We assessed spatial variation in the decay coefficients of fine wood litter on the forest floor in four forest formations in East and Southeast Asia. We used a novel approach to incorporate fragmentation loss in the decomposition process within four plots, each several hectares in area. The spatial patterns showed significant correlations with some biotic, edaphic, topographic, and climatic factors. Variation in the lowland tropical rainforest was driven largely by the feeding behaviors of termites. Variation in the hill dipterocarp forest exhibited no clear correlations with topographic parameters due to complementarity of decay activities by fungi and termites through segregation of their habitat between concave and convex sites, respectively. The subtropical rainforest showed variations associated with habitats distinguished by understory communities, reflecting edaphic conditions. Variation in the warm-temperate lucidophyll forest showed a clear negative correlation with slope convexity. The maximum area of spatial autocorrelation for the decay coefficient was used as the unit area for identification of significant relationships between decay coefficients and net primary productivity for aboveground coarse woody organs in terms of spatial variations, except in the subtropical forest plot. The ecological features of the four research plots were assessed based on spatial variation in structural and functional parameters over the unit areas or among the understory communities. Our results imply that 1) the positive correlations between decay coefficients and net primary productivity in two plots in a tropical zone were realized by spatial properties of the death rates of trees being higher or even at sites with higher decay coefficients and 2) the negative correlations in two plots in subtropical and warm-temperate zones were maintained by increasing the death rates on convex sites through frequent disturbance by typhoons. Inter- and intrasite variations in decay coefficients were evaluated using a probability density function of two-dimensional standard normal distributions regressed from data collected in the study area.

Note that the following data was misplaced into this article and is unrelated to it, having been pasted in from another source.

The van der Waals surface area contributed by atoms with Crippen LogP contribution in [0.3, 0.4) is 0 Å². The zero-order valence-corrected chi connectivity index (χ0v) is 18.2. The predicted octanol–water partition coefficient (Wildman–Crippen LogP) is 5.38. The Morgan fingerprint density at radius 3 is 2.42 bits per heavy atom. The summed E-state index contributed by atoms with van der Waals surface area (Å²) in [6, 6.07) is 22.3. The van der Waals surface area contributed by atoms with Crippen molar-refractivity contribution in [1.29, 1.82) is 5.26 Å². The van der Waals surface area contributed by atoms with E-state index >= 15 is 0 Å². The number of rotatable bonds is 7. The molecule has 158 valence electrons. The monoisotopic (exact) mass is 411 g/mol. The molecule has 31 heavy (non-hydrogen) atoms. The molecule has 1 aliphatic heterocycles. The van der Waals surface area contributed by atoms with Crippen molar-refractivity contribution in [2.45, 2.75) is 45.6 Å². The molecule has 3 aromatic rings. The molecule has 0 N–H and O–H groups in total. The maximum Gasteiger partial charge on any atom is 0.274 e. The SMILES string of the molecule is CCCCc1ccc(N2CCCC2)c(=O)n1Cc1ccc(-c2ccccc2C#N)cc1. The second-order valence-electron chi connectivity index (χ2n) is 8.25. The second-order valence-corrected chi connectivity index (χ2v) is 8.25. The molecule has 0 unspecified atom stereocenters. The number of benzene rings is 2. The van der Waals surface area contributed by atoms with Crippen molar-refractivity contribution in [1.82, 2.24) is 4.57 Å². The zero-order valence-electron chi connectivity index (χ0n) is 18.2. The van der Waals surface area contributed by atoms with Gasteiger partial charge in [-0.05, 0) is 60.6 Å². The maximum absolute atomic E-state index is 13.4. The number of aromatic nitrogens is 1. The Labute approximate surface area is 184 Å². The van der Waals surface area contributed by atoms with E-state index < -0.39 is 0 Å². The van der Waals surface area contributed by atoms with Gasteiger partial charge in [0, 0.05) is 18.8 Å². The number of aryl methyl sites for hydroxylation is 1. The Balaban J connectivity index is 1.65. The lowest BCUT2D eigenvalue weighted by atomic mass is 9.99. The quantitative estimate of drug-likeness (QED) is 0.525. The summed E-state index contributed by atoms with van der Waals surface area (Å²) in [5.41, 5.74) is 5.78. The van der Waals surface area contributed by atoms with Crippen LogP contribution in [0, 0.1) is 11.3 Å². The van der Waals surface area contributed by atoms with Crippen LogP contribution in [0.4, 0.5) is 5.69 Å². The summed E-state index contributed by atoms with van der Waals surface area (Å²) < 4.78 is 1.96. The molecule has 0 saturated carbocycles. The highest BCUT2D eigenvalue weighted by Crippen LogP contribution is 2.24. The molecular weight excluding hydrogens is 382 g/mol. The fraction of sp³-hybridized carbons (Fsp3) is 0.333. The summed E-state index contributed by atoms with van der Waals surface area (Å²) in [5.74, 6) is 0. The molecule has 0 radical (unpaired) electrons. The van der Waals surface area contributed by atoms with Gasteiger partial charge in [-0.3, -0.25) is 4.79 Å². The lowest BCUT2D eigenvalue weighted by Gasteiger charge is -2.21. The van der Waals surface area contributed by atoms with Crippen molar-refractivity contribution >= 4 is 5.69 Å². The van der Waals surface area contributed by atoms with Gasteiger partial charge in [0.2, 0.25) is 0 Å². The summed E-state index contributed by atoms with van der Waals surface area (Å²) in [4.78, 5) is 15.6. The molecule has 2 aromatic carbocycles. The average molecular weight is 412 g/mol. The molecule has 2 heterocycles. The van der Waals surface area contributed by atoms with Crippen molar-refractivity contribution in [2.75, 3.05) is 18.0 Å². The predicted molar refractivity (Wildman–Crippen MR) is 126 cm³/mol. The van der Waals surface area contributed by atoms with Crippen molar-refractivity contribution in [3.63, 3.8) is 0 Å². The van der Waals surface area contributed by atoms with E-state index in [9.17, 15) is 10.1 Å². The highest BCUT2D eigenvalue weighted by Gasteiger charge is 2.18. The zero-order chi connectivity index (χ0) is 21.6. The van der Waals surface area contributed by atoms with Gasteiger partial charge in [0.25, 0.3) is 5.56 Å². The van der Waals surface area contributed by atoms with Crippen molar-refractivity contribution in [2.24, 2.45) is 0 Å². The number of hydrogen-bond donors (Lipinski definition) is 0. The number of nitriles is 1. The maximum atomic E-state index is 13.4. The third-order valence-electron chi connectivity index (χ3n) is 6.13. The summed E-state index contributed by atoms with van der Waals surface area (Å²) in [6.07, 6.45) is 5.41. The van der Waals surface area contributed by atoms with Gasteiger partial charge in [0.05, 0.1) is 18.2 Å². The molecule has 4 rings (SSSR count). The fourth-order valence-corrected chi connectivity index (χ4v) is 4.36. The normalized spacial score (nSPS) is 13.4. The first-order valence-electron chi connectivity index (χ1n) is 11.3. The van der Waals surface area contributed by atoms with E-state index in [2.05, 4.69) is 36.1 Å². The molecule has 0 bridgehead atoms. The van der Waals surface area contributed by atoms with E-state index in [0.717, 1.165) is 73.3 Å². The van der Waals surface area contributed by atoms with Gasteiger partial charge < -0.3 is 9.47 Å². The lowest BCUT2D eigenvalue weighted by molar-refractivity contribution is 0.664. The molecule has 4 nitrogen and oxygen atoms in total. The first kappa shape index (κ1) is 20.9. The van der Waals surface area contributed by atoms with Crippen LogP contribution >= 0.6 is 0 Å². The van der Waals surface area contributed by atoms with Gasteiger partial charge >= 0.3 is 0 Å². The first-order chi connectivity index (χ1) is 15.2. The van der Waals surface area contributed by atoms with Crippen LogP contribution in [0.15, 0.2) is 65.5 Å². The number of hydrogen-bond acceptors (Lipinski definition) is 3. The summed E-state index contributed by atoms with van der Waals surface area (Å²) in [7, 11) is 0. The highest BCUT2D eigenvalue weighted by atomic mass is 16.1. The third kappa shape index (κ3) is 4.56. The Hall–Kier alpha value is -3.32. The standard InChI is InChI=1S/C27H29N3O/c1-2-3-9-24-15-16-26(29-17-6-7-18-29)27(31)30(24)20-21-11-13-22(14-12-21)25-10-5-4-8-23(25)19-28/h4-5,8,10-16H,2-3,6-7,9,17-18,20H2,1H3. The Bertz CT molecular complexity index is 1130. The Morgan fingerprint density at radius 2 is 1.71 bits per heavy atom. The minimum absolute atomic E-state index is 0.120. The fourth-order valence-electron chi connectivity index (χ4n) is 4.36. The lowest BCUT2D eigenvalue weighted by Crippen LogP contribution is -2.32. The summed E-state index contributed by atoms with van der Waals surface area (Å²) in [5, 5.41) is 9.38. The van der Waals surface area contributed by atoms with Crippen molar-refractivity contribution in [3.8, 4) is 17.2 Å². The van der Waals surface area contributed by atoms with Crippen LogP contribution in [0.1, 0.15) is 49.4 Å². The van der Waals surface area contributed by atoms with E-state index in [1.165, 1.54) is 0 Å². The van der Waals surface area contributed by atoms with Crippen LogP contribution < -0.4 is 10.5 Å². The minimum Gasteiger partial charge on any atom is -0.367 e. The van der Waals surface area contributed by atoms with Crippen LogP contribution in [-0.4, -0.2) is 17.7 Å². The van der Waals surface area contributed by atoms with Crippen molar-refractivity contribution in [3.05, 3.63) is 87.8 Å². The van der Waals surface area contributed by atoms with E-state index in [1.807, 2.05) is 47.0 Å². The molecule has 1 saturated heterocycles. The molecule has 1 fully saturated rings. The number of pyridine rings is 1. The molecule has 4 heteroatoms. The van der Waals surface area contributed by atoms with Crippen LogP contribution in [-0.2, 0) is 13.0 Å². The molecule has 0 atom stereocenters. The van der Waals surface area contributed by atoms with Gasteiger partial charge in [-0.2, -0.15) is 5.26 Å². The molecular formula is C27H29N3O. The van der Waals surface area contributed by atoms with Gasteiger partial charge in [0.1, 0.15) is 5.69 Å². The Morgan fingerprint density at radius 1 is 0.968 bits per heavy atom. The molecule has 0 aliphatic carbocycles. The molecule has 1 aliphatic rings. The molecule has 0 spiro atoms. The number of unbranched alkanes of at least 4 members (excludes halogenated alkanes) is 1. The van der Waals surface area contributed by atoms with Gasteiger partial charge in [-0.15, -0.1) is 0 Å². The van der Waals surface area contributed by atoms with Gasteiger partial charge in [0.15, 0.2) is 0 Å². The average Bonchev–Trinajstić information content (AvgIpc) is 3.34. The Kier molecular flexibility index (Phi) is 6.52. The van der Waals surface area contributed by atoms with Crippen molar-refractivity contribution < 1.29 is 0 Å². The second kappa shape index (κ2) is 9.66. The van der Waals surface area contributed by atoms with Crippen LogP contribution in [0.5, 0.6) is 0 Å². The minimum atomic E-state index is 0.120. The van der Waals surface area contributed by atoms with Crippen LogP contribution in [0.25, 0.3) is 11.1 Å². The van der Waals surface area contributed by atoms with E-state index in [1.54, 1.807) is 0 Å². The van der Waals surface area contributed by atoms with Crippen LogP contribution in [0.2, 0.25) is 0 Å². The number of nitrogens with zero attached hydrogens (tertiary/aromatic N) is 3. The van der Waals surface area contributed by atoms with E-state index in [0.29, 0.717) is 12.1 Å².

To clarify the effects of thinning on the growth and wood quality of Eucalyptus camaldulensis trees grown in Thailand, the growth characteristics, anatomical characteristics, and wood properties of T5 clones, which are used on plantations to produce pulpwood, were investigated. Core samples were collected from trees grown on both thinned and unthinned (i.e., control) plots. The effects of thinning on the trees’ anatomical characteristics and wood properties were evaluated at bark side (2cm from the bark) of the tree. We identified significant differences between the two plots in terms of stem diameter, wood volume, wall thickness of wood fiber, moisture content, and basic density. However, trends in the radial variation of the measured characteristics were almost the same between the thinned and control plots. These results suggest that prolonged rotation age and subsequent thinning do not negatively affect the quality of solid wood produced by E. camaldulensis.